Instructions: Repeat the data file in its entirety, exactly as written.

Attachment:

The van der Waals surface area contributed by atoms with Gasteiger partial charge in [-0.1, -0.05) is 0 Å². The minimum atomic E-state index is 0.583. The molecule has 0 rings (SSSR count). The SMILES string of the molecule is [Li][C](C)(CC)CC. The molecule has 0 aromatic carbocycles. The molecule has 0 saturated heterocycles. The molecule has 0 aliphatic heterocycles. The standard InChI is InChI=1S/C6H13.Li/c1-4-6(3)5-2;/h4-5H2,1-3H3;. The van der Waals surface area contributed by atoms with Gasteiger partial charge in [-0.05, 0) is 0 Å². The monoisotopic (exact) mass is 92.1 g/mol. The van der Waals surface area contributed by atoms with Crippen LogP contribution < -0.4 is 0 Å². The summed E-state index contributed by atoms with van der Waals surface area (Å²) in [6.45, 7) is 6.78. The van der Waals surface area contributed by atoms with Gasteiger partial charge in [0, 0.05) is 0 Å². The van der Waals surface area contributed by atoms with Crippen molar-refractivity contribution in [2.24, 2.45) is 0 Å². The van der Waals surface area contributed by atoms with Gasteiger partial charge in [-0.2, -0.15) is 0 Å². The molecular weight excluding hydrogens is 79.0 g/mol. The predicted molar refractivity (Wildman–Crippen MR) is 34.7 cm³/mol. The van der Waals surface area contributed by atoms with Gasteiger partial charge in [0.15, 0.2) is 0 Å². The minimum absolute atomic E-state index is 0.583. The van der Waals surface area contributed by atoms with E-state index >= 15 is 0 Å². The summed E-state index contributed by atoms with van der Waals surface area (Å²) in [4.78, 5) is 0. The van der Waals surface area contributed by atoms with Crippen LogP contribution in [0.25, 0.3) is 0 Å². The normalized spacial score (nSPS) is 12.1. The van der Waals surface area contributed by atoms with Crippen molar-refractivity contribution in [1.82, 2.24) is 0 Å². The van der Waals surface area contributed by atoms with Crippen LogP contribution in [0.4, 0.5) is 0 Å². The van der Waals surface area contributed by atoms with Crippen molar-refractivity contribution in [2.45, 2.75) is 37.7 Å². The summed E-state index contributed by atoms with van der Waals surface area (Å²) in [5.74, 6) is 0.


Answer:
The van der Waals surface area contributed by atoms with Gasteiger partial charge in [-0.1, -0.05) is 0 Å². The minimum atomic E-state index is 0.583. The molecule has 0 rings (SSSR count). The SMILES string of the molecule is [Li][C](C)(CC)CC. The molecule has 0 aromatic carbocycles. The molecule has 0 saturated heterocycles. The molecule has 0 aliphatic heterocycles. The standard InChI is InChI=1S/C6H13.Li/c1-4-6(3)5-2;/h4-5H2,1-3H3;. The van der Waals surface area contributed by atoms with Gasteiger partial charge in [-0.05, 0) is 0 Å². The monoisotopic (exact) mass is 92.1 g/mol. The van der Waals surface area contributed by atoms with Crippen LogP contribution < -0.4 is 0 Å². The summed E-state index contributed by atoms with van der Waals surface area (Å²) in [6.45, 7) is 6.78. The van der Waals surface area contributed by atoms with Gasteiger partial charge in [0, 0.05) is 0 Å². The van der Waals surface area contributed by atoms with Crippen molar-refractivity contribution in [2.24, 2.45) is 0 Å². The van der Waals surface area contributed by atoms with Gasteiger partial charge in [-0.2, -0.15) is 0 Å². The molecular weight excluding hydrogens is 79.0 g/mol. The predicted molar refractivity (Wildman–Crippen MR) is 34.7 cm³/mol. The van der Waals surface area contributed by atoms with Gasteiger partial charge in [0.15, 0.2) is 0 Å². The minimum absolute atomic E-state index is 0.583. The van der Waals surface area contributed by atoms with E-state index >= 15 is 0 Å². The summed E-state index contributed by atoms with van der Waals surface area (Å²) in [4.78, 5) is 0. The van der Waals surface area contributed by atoms with Crippen LogP contribution in [0.25, 0.3) is 0 Å². The normalized spacial score (nSPS) is 12.1. The van der Waals surface area contributed by atoms with Crippen molar-refractivity contribution in [1.82, 2.24) is 0 Å². The van der Waals surface area contributed by atoms with Crippen LogP contribution in [0.4, 0.5) is 0 Å². The van der Waals surface area contributed by atoms with Crippen molar-refractivity contribution in [2.45, 2.75) is 37.7 Å². The summed E-state index contributed by atoms with van der Waals surface area (Å²) in [5.74, 6) is 0.